Unformatted text preview: , but when the fluctuation exceeds the range of stability the
system must respond in some new way. The system either breaks down or it
makes a leap into new levels of functioning. The change results in a new set of
patterns which, like the old pattern, is also bound by rules, and it, too, remains
unchanged so long as the environment is stable.
Hoffman summarizes the process: in response to environmental changes for
which the system is not yet designed, patterns of responding that have served
the family well, begin to fail. The family tries new solutions, many of which are
necessarily abandoned, leaving them in a state of confusion. The system enters a
period of crisis as their homeostatic tendencies result in increasingly wild
corrective attempts. Finally, the system either breaks down or “may
spontaneously make a leap to an integration that will deal better with the
changed field” (p. 56).
These discontinuous changes often occur, like symptom development, at times of
stress. Changes in the family composition are particularly demanding. There are
crises of accession when someone joins the family (marriage, birth) and crises of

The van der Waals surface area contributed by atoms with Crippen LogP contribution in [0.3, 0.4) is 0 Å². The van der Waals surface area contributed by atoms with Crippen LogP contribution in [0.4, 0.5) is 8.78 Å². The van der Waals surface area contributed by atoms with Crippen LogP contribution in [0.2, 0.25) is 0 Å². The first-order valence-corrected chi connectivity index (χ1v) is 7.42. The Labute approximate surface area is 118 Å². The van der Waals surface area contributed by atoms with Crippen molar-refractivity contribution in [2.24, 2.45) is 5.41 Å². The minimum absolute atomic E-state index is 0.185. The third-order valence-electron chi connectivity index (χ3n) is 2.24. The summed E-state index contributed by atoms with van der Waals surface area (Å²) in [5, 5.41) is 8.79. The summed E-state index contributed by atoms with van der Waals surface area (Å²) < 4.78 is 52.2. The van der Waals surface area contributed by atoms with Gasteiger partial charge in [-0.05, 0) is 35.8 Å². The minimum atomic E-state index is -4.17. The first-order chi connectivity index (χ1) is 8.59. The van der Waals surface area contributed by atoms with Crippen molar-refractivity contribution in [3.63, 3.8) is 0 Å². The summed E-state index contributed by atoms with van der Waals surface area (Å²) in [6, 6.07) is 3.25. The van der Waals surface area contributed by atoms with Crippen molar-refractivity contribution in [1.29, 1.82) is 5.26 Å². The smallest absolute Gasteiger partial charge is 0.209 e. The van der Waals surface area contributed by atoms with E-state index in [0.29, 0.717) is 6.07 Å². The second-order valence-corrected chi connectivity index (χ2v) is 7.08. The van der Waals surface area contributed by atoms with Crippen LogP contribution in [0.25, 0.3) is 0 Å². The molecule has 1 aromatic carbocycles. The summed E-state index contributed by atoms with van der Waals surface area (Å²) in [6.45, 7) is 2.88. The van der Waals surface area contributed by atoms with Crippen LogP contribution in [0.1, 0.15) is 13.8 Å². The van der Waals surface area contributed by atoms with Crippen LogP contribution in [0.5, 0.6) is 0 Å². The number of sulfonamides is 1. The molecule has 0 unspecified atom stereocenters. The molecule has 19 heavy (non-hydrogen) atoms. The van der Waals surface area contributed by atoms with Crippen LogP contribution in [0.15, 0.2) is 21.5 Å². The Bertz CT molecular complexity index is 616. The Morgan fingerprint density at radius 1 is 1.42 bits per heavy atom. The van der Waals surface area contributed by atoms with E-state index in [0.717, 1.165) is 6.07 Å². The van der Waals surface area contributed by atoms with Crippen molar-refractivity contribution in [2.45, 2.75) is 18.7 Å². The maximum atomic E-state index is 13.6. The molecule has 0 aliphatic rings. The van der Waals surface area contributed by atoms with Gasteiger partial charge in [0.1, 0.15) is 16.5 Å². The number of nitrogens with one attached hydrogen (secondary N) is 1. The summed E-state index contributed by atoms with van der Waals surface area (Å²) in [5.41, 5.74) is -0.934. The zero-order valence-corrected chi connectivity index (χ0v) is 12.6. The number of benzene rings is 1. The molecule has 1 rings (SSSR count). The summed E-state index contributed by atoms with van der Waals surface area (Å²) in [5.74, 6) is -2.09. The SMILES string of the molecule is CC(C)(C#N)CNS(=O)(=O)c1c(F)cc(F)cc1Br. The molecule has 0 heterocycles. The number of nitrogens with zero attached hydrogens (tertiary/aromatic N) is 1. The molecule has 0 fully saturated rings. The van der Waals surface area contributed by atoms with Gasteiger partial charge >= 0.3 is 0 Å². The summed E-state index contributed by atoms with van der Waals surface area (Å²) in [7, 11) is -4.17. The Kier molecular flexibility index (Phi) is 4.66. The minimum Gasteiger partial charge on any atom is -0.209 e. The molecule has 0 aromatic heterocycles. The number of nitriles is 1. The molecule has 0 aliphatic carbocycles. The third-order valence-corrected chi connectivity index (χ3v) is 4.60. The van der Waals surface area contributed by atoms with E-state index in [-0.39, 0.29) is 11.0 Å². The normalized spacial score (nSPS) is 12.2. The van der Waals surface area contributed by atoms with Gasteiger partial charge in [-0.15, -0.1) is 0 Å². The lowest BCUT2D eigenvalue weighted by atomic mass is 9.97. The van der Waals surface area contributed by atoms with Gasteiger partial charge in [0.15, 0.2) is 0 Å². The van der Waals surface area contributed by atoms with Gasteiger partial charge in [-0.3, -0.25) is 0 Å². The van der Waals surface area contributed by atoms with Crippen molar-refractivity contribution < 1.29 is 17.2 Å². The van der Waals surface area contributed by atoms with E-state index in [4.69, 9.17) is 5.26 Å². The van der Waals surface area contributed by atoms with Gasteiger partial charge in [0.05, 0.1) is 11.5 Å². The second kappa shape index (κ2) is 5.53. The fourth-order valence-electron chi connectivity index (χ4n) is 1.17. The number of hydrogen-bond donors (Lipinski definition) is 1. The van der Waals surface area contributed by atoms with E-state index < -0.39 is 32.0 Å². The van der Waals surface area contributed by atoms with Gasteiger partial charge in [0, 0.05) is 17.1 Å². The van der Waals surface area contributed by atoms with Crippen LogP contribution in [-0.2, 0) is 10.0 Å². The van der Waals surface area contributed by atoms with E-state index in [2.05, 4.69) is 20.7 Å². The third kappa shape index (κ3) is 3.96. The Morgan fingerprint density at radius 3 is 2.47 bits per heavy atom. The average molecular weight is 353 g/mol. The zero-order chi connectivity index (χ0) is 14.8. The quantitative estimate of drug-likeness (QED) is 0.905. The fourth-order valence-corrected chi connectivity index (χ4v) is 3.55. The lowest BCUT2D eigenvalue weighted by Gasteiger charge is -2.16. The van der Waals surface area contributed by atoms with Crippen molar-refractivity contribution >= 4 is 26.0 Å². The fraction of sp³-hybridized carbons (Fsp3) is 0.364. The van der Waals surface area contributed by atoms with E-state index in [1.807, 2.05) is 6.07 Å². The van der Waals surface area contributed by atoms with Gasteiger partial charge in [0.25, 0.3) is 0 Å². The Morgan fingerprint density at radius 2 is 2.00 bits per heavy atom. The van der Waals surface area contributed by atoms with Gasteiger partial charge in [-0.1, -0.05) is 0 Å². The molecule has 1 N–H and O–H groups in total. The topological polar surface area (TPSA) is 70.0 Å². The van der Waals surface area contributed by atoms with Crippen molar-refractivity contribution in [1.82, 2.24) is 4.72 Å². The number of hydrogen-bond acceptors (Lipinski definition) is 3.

dismemberment when members leave (divorce, death).
Symptoms and rapid changes in family functioning also tend to occur during the
negotiation of developmental stages. There are pressures, for example, as an
adolescent reaches a new, more independent, maturational level. While there is
no uniform agreement about how many developmental stages there are,
Hoffman names the major categories: “courtship, marriage, advent of young
children, adolescence, leaving of the children, readjustment of the couple, and
growing old and facing death” (p. 58). Chapter 4: Strategic & Systemic
Hoffman reports on the mechanism for discontinuous change. It draws from
Ashby’s work on similar changes in the physical world. Of the several types of
change mechanisms he reports, the most salient to families is “step-function [in
which there are] intervals of constancy separated by discon...
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- Spring '09
- Family therapy, therapist, Jay Haley, Nichols & Schwartz